Pulau Tengah Refugee Camp Malaysia

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Tengah Boat people

If you stayed in this camp, we need your story. Any information is highly appreciated. If you see it here, we'd still like to hear from you. Corroboration is important. We will always need more information. Please email us at vt268tengah@gmail.com

Story of VT 268


Passengers' stories

From Anna
  • Boat length was 25 meters, width 5.8 meters. Engine was 235 HP. Boat owner was Lam Chi Thanh.
  • April 21, 1979 at 3:00pm VT268 left Vung Tau, Vietnam with 529 souls aboard
  • April 23, 8 year child old died, was buried at sea.
  • April 24, VT268 arrived at Nenasi Village, Pehang, Malaysia. Local officials demanded $5000 USD to allow us to land; $3000 was paid by Lam CHi Thanh. Refugees were kept in the fenced-in yard of an unused school near the village
  • May 18, About 11:00 Am, the local police chief told us to clean up and prepare to go to a refugee camp. We all protested and did not move; we feared they would tow us out to sea. A Caucasian man stopped his car near the gate. We could not approach him, so we shouted together, "VT268, 529 people need help!" Later we learned the man was Mr Leonard Hanssen (UNHCR).
  • May 19, after the police chief agreed to split us into 2 groups, we headed back to VT 268. A Malaysia navy P34 towed VT268 out to sea with 379 of us aboard. The rest were to wait for VT268 to return; navy had claimed they were taking us to a refugee camp.
  • After towing us into the open sea for 16 hours, the Malaysia navy P34 abandoned us. We drifted south without navigation equipment(compass and maps had been taken by police, and we had minimal water & fuel). Met a Thai fishing boat after about 3 hours; they gave us some food and directions toward Singapore.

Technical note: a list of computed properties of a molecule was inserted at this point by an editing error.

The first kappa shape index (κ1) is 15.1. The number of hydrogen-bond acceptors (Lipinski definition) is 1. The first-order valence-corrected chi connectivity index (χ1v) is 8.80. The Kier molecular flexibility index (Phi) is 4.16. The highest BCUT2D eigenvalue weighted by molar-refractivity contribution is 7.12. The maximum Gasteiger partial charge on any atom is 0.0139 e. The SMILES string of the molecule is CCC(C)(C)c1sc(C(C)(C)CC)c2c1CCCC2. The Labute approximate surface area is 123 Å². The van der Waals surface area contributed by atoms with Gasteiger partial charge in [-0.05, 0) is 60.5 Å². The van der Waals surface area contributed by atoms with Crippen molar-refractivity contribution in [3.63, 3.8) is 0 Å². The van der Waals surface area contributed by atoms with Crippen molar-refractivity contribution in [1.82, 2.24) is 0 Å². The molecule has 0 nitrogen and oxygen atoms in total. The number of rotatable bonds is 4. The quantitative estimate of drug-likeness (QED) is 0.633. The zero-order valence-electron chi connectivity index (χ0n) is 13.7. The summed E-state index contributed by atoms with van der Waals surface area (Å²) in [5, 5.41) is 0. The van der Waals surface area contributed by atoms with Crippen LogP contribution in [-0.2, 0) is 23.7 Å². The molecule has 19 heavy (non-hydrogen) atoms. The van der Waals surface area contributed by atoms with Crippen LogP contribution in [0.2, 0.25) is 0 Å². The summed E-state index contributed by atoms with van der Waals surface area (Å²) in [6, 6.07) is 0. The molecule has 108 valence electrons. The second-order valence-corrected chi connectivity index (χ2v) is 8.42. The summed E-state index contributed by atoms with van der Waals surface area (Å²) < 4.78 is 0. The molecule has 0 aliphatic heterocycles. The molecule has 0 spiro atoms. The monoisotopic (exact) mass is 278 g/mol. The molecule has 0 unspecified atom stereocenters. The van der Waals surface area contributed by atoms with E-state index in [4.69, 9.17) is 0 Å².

• May 21, 10 am arrived Pulau Aur, state of Johor Baru. We tried to reach the island and scuttle the boat before police came; boat didn't sink quickly enough. By about 6pm police had moved us to a village on the other side of the island
  • May 22, Police towed VT 268 to the village. We stayed on the ground in front of the island police station.
  • May 24, we arrived at Mersing on another refugee boat. We camped next to the harbor on a soccer field. Another group of refugees were already there. One Chinese businessman named "Chan Tan" donated plastic sheets and aluminium containers. He said he visited every week to help refugees waiting to go to Pulau Tengah.
  • May 24, A refugee from our boat gave birth to a baby in Mersing hospital
  • May 26,1979 We were admitted to Pulau Tengah refugee camp
  • The fate of 142 people who remained at Nenasi:
  • May 20, police transferred them to the beach near Kwantan
  • May 22, police forced 94 people onto an Unnumbered boat and 48 people into MH 3688 (re-used refugee boat). Navy boat towed both of them toward the sea
  • May 24, Navy released MH 3688, continued towing Unnumbered boat
  • May 24, MH3688 rescued by oil ship
  • May 25, MH3688 arrived to Mersing and occupants waited for transport to Pulau Tengah.
  • May 30, Unnumbered boat arrived Sedili vilage
  • June 07, Malaysian police took them to Mersing
  • Aug 18, They were towed to sea again
  • Aug 21, They arrived on an unknown island near Desaru.
  • Aug 25, Desaru Police took them to Mersing; this time they met people from MH3688 in the same camp, and they were transferred to Pulau Tengah
  • Remaining 8 people: fate unknown
map to freedom
From Tai Lu

Since you mentioned about self-defence, I can't help but comparing that half-naked fisherman who grabbed the helm from our skipper (see note 1) with those so-called Malaysian police in Nenasi.